The USPTO simultaneously issued a request for public comment about Voluntary Best Practices to curb online counterfeiting and piracy. A summary of the Notice and its components can be found here: http://www.regulations.gov/#!documentDetail;D=PTO-C-2013-0036-0001; the actual Federal Register Notice is here: http://www.regulations.gov/contentStreamer?objectId=09000064813341ca&disposition=attachment&contentType=pdf. According to the Notice, comments must be submitted by July 22, 2013.

The first Strategic Plan was announced in 2010. Prior Privacy and IP Law Blog posts about the IPEC and other IP enforcement initiatives/updates can be found here: IPEC.

Friday, April 12, 2013

Yankees Successfully Oppose Registration of “BASEBALLS EVIL EMPIRE” Trademark

On February 8, 2013, the Trademark Trial & Appeal Board (“TTAB”) sustained the opposition filed by the New York Yankees Partnership (“Yankees”) against the registration of “BASEBALLS EVIL EMPIRE” filed by Evil Enterprises, Inc., on likelihood of confusion grounds and on the ground that the mark falsely suggests a connection with the Yankees baseball team.  New York Yankees Partnership v. Evil Enterprises, Inc., Opp. No. 91192764 at 25 (TTAB Feb. 8, 2013) (non-precedential).  The Yankees did not succeed on its claim that the mark would be disparaging.  Id.

Evil Enterprises (the “Applicant”) filed its application for registration of the mark BASEBALLS EVIL EMPIRE in connection with clothing (Class 25) on July 7, 2008, alleging a future intent to use the mark in commerce.  On its website, Applicant indicated that the goods would be directed to consumers who were looking for Yankees-related merchandise:  “If you are passionate about the New York Yankees then you have come to the right place.”  Id. at 5.

Record evidence also indicated that the Yankees had come to be known as the “evil empire” over the years, and even played the “ominous music from the soundtrack of the STAR WARS movies at baseball games.”  Id. at 5, 12.  Since being coined by a rival baseball club to refer to the Yankees, the “term EVIL EMPIRE has . . . been taken up by the media, Yankees’ fans, and detractors as a reference to the Yankees.” Id. at 5.

It was because of this implicit adoption of the phrase by the Yankees that the portion of its opposition alleging disparagement was denied.  Id. at 25.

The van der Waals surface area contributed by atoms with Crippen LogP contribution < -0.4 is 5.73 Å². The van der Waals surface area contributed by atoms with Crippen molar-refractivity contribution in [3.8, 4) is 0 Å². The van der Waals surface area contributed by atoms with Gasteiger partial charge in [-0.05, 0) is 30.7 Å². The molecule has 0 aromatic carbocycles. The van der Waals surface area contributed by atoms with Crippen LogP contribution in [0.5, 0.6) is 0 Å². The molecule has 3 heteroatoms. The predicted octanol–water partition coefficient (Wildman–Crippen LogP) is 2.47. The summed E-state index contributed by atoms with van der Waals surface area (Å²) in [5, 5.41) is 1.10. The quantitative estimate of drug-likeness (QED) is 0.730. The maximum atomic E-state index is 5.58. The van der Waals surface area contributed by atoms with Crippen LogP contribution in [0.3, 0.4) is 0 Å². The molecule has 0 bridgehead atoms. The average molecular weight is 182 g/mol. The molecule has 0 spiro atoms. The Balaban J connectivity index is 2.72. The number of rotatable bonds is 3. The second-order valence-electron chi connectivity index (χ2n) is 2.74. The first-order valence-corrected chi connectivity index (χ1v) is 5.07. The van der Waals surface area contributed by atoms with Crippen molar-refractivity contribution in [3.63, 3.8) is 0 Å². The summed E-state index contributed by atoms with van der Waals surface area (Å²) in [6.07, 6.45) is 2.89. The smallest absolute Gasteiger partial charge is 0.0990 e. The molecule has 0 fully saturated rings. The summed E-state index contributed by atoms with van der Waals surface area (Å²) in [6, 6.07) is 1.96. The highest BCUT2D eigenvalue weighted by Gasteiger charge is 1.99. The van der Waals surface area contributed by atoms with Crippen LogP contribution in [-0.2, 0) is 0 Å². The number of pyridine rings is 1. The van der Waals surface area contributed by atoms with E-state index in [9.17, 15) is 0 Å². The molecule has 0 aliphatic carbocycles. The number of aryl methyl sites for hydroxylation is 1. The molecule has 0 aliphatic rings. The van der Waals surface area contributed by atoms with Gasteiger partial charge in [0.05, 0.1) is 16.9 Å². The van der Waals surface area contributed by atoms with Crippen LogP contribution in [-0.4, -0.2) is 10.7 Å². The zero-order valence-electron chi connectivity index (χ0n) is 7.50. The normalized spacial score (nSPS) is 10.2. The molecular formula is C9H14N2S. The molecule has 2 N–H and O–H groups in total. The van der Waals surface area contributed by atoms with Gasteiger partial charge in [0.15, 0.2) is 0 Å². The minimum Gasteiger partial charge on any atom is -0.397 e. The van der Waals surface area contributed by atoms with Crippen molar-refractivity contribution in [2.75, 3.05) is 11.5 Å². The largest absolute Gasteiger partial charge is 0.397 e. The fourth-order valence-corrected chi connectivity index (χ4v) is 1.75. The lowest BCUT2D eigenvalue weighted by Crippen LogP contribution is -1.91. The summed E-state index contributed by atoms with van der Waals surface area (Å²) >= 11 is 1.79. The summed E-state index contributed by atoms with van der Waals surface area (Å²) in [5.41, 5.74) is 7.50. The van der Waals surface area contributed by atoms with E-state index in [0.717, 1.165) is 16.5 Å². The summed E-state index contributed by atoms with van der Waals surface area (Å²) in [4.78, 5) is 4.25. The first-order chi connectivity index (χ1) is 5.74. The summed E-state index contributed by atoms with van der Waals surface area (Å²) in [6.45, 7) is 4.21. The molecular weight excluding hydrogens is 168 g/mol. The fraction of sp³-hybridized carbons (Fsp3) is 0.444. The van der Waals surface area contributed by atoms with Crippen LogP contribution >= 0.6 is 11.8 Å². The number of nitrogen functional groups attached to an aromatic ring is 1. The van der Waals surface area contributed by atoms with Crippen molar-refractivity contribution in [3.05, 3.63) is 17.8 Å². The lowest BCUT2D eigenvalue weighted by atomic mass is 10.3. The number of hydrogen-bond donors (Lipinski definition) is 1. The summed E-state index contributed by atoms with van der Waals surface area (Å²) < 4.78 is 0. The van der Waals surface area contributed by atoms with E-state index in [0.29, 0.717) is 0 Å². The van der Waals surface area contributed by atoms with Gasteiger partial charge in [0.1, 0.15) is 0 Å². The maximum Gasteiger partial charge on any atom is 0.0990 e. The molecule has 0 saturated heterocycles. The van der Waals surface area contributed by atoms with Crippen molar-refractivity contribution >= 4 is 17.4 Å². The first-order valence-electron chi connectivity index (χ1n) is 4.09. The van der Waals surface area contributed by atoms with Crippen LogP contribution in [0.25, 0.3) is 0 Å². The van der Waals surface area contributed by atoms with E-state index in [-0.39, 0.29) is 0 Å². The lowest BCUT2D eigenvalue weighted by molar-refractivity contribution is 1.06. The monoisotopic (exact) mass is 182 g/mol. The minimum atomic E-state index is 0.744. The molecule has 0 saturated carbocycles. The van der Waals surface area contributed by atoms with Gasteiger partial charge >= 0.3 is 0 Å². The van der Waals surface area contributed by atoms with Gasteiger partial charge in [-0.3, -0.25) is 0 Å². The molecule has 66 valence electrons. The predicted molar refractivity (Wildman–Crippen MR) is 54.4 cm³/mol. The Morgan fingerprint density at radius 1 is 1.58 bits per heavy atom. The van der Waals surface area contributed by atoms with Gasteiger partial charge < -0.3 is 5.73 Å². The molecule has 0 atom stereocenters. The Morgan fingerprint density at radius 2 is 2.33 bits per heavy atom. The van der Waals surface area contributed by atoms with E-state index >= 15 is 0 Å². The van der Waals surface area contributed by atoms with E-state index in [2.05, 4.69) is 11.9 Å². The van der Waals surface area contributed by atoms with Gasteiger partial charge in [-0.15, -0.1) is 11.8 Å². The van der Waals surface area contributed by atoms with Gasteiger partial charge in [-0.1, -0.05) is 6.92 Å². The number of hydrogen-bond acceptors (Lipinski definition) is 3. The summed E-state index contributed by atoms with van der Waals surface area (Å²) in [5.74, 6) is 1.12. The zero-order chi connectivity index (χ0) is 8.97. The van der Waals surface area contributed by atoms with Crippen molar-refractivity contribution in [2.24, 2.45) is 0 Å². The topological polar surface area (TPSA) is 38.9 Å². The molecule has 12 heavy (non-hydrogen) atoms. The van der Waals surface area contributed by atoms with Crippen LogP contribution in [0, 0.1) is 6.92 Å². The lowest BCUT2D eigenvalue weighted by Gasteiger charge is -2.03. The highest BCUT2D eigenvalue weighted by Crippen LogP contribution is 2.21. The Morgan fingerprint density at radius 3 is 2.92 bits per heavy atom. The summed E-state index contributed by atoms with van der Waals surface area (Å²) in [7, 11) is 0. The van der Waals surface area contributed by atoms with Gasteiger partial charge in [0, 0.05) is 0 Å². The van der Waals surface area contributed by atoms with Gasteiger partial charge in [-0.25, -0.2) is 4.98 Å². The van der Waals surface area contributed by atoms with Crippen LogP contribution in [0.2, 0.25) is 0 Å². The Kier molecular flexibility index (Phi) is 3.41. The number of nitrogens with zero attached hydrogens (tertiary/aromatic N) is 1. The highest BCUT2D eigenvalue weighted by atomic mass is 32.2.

In connection with the claims of likelihood of confusion under § 2(d) and false suggestion of a connection between the applicant’s goods and the Yankees under § 2(a), however, the Yankees’ opposition succeeded.

Likelihood of Confusion (§ 2(d))

In its opposition, the Yankees alleged that the applicant’s mark so resembled the mark “EVIL EMPIRE which has come to be associated with opposer [the Yankees] as to be likely to cause confusion.”  Id. at 8.  The court based its analysis on the du Pont factors, noting that not all of them would be relevant in every case, “and only factors of significance to the particular mark need be considered.”  Id. (citing In re E.I. du Pont de Nemours & Co., 476 F.2d 1357 (C.C.P.A. 1973).

The Yankees, as the Opposer, bore the burden to introduce sufficient facts to allow the fact finder to conclude that confusion, mistake or deception was likely.  Id. at 9 (citations omitted).  Notably, however, the Yankees were not required to actually use the mark in commerce in order to establish their rights to the mark.  All that was required was that the public associate that mark with their goods and services.  Id.  “[T]he public’s adoption of [the mark] to refer to [opposer] is enough to establish trade name and service mark use.”  Id. (quoting Martahus v. Video Duplication Servs., Inc., 3 F.3d 417, 27 U.S.P.Q.2d 1846, 1845 n.9 (Fed. Cir. 1993)).

In support of their position, the Yankees introduced hundreds of news articles, stories and blog entries, as well as admissions by applicant showing that the phase “Evil Empire” had come to be known by the public to refer to the Yankees Ball Club.  Id. at 11.  Applicant even included the following sales pitch on its web site:  “Baseballs Evil Empire takes pride in our merchandise and our great task of alerting all baseball fans and the like to send the message out loud that the Yankees are Baseballs Evil Empire.”  Id. at 12.

The court went on to analyze whether the mark had become famous, the level of similarity between the goods, channels of trade and classes of consumers, as well as that of the marks themselves as to “appearance, sound, connotation and commercial impression” and the remaining duPont factors.  Id. at 17.